No company enjoys a recession. Sales, profits, and bonuses fall, and companies lay off employees.

But for some companies, a recession may end up being one of the best things that could happen to them.

The headlines are dire, and for good reason. But even amid all the bad news, there's a simple fact that keeps being overlooked: Certain companies will increase the value of their franchises considerably in a recession.

But it's not every company that can turn a recession to its advantage. The ones that can are leaders in their industries -- companies with strong brands, higher margins, and prudent levels of debt.

How? Three ways:

  • Competitors go out of business.
  • Companies increase their earnings per share through share repurchases or acquisitions at bargain prices.
  • Continued internal investment leads to increased market share and productivity gains.

1) Becoming king of the world
The most direct way a company can benefit from a recession is pretty simple: Competitors go bust. Best Buy will probably benefit from Circuit City's liquidation, and Bed Bath & Beyond (Nasdaq: BBBY) will benefit from not having Linens 'n Things as a pesky competitor.

Likewise, if any of the big three automakers go under, removal of that supply from the market should increase demand for competitors' cars. 

2) Buying up value
Share repurchases and acquisitions are another way value can be created. In a recession, asset values typically fall to historically low levels. A company with a strong cash position can scoop up its own shares or make acquisitions for very low prices.

This is beneficial because buying shares at low prices reduces shares outstanding. The same earnings over fewer shares equal higher earnings per share -- and, theoretically, a higher stock price.

For example, The Washington Post (NYSE: WPO) generated a mind-boggling amount of value for its shareholders in the 1970s when it (at Warren Buffett's suggestion) repurchased vast quantities of its shares at prices well below what it was worth.  

Similarly, buying a business at a depressed price can add to a company's earnings per share, and the lower prices means there is more cash for shareholders -- and all of that means benefits down the road.

That's what Berkshire Hathaway's (NYSE: BRK-B) MidAmerican Energy was trying to do when it agreed to buy Constellation Energy (NYSE: CEG) when the latter was having liquidity issues. MidAmerican agreed to buy the whole company for the bargain price of $4.7 billion, but the deal fell through when Constellation found someone willing to pay $4.5 billion for half of its nuclear power business.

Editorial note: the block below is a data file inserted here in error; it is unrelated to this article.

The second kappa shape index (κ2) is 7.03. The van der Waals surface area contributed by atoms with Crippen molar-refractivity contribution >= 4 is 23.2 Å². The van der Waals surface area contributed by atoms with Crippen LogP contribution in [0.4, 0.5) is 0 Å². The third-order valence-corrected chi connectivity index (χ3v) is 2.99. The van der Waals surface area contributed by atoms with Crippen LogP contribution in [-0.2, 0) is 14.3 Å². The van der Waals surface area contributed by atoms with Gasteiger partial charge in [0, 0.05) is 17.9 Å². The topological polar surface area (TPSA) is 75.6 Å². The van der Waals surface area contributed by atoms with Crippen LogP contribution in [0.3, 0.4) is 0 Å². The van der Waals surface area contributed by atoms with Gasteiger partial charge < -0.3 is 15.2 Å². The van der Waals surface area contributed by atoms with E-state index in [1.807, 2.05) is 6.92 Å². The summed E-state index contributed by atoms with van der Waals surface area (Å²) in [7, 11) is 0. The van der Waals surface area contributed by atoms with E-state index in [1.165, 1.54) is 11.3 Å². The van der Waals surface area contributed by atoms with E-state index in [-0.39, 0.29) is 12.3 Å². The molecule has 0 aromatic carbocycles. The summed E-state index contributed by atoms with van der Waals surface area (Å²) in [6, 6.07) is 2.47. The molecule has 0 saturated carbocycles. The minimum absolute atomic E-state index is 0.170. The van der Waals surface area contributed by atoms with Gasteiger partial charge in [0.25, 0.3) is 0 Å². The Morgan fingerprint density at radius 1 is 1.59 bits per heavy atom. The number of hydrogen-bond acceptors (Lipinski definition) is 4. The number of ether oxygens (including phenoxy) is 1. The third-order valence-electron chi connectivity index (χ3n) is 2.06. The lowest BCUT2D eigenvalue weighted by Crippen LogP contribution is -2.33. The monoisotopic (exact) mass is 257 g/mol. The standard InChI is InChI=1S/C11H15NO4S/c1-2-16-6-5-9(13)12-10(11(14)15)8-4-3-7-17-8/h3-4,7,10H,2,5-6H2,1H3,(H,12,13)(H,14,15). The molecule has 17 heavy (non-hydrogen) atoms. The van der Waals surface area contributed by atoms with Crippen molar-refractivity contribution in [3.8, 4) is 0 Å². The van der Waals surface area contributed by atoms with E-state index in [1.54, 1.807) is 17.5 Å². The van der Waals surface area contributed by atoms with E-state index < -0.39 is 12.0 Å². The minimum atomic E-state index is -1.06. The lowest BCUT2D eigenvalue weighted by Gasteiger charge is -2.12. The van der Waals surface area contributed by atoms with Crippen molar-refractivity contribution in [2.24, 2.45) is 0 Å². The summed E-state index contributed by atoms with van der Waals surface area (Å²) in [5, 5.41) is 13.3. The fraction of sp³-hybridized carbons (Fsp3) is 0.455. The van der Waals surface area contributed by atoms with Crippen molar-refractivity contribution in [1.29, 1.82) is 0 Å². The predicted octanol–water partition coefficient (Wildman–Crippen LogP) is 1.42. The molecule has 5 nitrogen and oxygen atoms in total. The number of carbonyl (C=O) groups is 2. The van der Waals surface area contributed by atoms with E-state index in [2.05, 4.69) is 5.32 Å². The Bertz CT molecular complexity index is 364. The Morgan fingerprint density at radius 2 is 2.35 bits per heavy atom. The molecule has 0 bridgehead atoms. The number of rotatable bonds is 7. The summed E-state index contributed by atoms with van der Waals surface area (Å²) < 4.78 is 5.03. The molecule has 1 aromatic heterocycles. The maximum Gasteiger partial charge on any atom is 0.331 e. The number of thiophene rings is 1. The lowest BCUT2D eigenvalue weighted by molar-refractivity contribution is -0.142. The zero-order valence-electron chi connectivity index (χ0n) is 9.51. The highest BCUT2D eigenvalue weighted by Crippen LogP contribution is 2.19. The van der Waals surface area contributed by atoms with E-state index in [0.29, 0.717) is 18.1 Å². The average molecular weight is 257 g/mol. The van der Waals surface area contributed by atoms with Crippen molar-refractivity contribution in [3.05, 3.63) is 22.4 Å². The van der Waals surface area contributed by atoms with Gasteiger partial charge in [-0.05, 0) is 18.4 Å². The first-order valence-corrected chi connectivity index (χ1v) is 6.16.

Even though it didn't end up acquiring a quality asset on the cheap, Berkshire shareholders should be quite happy: MidAmerican stands to earn over $1 billion on the $1 billion it initially lent to Constellation.

Having the flexibility to invest in one's own shares and those of distressed companies can give a company quite an edge.

3) Internal investment
All businesses need to continually invest in themselves in order to improve. This is because investments in areas like research & development and productivity initiatives lead to higher sales and lower costs.

Yet, in a downturn, less-well-off companies are forced to put off these expenditures because the more pressing need is to keep the business profitable. But companies with high operating margins and strong cash flows can continue to invest in themselves when times are bad and, therefore, have opportunities to gain on their weaker competitors.

You can see this in the automotive industry. From 2002 to 2006, Toyota's (NYSE: TM) operating margin ranged from 7% to 10%, whereas both Ford's (NYSE: F) and General Motors' (NYSE: GM) ranged from negative 5% to 3%. Toyota's margins were higher because it invested heavily in automated production systems and lean manufacturing initiatives over many years and, as a result, was much better positioned to weather the current crisis than its American competitors.

Investing in yourself -- especially when your competitors can't -- usually leads to a payoff down the road.

Stick with the best
Even recessions can be blessings in disguise for strong, well-run businesses -- but it takes some time for these blessings to become apparent. And that's why it's important to identify now the companies that will likely enjoy these advantages going forward.

At Motley Fool Inside Value, we're on the hunt for companies that are increasing their value even in the midst of this recession. If you'd like to see what we're finding, take a free, 30-day guest pass to get all of our recommendations, including our five best ideas for new money now, as well as a discounted cash flow calculator you can use to evaluate companies on your own. Just click here to get started -- there's no obligation to subscribe.

Fool analyst Andrew Sullivan does not own any of the shares mentioned. Berkshire Hathaway, Best Buy, and Bed Bath & Beyond are Motley Fool Inside Value and Stock Advisor picks. The Motley Fool owns shares of Berkshire Hathaway, Best Buy, and Bed Bath & Beyond. The Motley Fool has a disclosure policy.

This article represents the opinion of the writer, who may disagree with the “official” recommendation position of a Motley Fool premium advisory service. We’re motley! Questioning an investing thesis -- even one of our own -- helps us all think critically about investing and make decisions that help us become smarter, happier, and richer.